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Monday, December 4,2006

BEEF talk

by Kris Ringwall, North Dakota State University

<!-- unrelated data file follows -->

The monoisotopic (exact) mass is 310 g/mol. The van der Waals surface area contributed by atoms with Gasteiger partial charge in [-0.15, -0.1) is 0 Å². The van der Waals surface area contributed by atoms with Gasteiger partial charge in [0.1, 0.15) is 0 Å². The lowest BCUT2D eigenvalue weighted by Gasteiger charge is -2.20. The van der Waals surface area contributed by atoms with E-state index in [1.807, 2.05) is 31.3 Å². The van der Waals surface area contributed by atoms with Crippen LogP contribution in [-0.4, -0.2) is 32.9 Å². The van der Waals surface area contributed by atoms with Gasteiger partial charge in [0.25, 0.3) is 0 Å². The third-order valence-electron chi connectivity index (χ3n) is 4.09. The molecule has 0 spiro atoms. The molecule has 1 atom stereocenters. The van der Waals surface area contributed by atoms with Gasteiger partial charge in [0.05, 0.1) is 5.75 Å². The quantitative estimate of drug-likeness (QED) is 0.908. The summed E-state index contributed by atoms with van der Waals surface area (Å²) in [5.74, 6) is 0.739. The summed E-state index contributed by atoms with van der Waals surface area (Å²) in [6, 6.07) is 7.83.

The future of beef—global competitiveness In the world of food production, beef is one piece of a very big picture. Today’s beef production plans need to include the rest of the world, which is very complex and sometimes volatile. Trade across borders means survival. Flynn Adcock and Associates opined in “Consumer Issues and Demand,” published by the American Agricultural Economics Association’s online Choices magazine (www.choicesmagazine.org, Volume 21, No. 3, 2006), that three global forces impacting us are “animal disease outbreaks and discoveries, income growth in developing economies and trade liberalizations.” The faces and expressions of these forces are hard to decipher and have many forms. Sometimes the energy to collectively face the challenges evades us, so we retreat. It is easy to sit and ponder the future of one’s ranch or farm as the outreaches of the world drift away. That is how it was for decades as American producers were comforted with the concept that they were feeding the world. Producers stood knowing they were helping people around the world, but never would see all of it. Those thoughts went beyond market value, the need to make a profit or the need for material things. Growing up, one of the biggest days on the farm was filling the potato bin. The potato digger, originally pulled by horses and then adapted to a small International Farmall tractor, was a marvelous device. All one had to do was sit on the old seat and lift the front end as the driver turned from one row to the next. The potatoes would roll up the chain, shedding the soil as they moved under your feet and fell on top of the ground. White potatoes were for baking, red for lefsa and other uses. By the end of the day, the potato bin was full. The chickens already were in the freezer and the laying hens were moved to a winterized shed. Nobody said anything to the pigs because deer hunting season wasn’t over. The beef harvest was a bigger job, but a locker plant could be found to help process, cut and wrap the boxes of meat. The only real indication that the inventory had changed was the great aroma of fresh blood sausage cooking in the kitchen oven. Basement shelves were filled with garden produce just waiting to fill our plates as the year went on. How could one complain? The family had food for another year and the world didn’t do so badly, either. Yesterday is no longer here. Lefsa can be made from potatoes in a box. There’s hardly a home around that actually has a year’s worth of food stored in the cellar or a full potato bin (a what?). The typical beef producer today frequents the local supermarket as often as those living in town. As beef producers, we rely on the rest of the world to supply us with our other needs, including almost all of what we eat. Sitting and pondering today certainly brings up different visions. There still is comfort in supplying food to others, but there is less comfort knowing that our own cellars are no longer filled. We simply depend, like many in the world, on the ability to purchase what we need to survive. For the beef industry, the point is that the world changed. We fed the world, we educated the world, and so the world and the people changed. They don’t really need us. Harvesting potatoes was simple and pondering our future was fun. However, the pondering is gone and in its place is the need to better understand global impacts and realize that we are just one of many in pursuit of the good life.